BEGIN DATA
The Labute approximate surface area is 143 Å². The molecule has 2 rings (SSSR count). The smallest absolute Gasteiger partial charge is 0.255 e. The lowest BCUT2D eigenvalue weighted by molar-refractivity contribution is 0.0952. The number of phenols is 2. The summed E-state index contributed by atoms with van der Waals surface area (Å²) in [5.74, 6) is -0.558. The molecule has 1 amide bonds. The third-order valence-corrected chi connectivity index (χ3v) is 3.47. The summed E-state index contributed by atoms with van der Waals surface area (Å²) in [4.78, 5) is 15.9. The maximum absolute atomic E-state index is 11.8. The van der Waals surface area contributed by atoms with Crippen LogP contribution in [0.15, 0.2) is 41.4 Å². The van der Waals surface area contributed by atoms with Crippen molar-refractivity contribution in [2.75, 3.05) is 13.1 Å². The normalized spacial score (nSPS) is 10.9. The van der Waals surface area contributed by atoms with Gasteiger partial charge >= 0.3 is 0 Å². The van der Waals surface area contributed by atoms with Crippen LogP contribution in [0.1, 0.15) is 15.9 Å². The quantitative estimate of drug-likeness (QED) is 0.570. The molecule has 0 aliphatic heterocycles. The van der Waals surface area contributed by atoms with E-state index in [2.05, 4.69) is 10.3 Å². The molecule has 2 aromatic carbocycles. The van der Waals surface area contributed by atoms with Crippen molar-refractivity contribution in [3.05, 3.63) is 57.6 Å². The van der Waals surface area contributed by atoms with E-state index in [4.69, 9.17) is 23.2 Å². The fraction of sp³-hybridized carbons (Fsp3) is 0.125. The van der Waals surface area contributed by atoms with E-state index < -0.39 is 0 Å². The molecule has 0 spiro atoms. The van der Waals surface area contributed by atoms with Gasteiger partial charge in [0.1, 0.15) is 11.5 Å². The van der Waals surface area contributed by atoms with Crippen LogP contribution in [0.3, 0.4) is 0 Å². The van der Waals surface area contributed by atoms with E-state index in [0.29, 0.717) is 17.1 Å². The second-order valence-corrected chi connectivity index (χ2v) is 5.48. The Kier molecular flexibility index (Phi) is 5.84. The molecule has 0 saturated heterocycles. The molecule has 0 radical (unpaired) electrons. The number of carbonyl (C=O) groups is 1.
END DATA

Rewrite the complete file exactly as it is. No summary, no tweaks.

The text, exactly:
The Labute approximate surface area is 143 Å². The molecule has 2 rings (SSSR count). The smallest absolute Gasteiger partial charge is 0.255 e. The lowest BCUT2D eigenvalue weighted by molar-refractivity contribution is 0.0952. The number of phenols is 2. The summed E-state index contributed by atoms with van der Waals surface area (Å²) in [5.74, 6) is -0.558. The molecule has 1 amide bonds. The third-order valence-corrected chi connectivity index (χ3v) is 3.47. The summed E-state index contributed by atoms with van der Waals surface area (Å²) in [4.78, 5) is 15.9. The maximum absolute atomic E-state index is 11.8. The van der Waals surface area contributed by atoms with Crippen LogP contribution in [0.15, 0.2) is 41.4 Å². The van der Waals surface area contributed by atoms with Crippen molar-refractivity contribution in [2.75, 3.05) is 13.1 Å². The normalized spacial score (nSPS) is 10.9. The van der Waals surface area contributed by atoms with Gasteiger partial charge >= 0.3 is 0 Å². The van der Waals surface area contributed by atoms with Crippen LogP contribution in [0.1, 0.15) is 15.9 Å². The quantitative estimate of drug-likeness (QED) is 0.570. The molecule has 0 aliphatic heterocycles. The van der Waals surface area contributed by atoms with E-state index in [2.05, 4.69) is 10.3 Å². The molecule has 2 aromatic carbocycles. The van der Waals surface area contributed by atoms with Crippen molar-refractivity contribution in [3.05, 3.63) is 57.6 Å². The van der Waals surface area contributed by atoms with E-state index in [4.69, 9.17) is 23.2 Å². The fraction of sp³-hybridized carbons (Fsp3) is 0.125. The van der Waals surface area contributed by atoms with E-state index < -0.39 is 0 Å². The molecule has 0 spiro atoms. The van der Waals surface area contributed by atoms with Gasteiger partial charge in [0.1, 0.15) is 11.5 Å². The van der Waals surface area contributed by atoms with Crippen LogP contribution in [0.3, 0.4) is 0 Å². The van der Waals surface area contributed by atoms with E-state index in [0.29, 0.717) is 17.1 Å². The second-order valence-corrected chi connectivity index (χ2v) is 5.48. The Kier molecular flexibility index (Phi) is 5.84. The molecule has 0 saturated heterocycles. The molecule has 0 radical (unpaired) electrons. The number of carbonyl (C=O) groups is 1.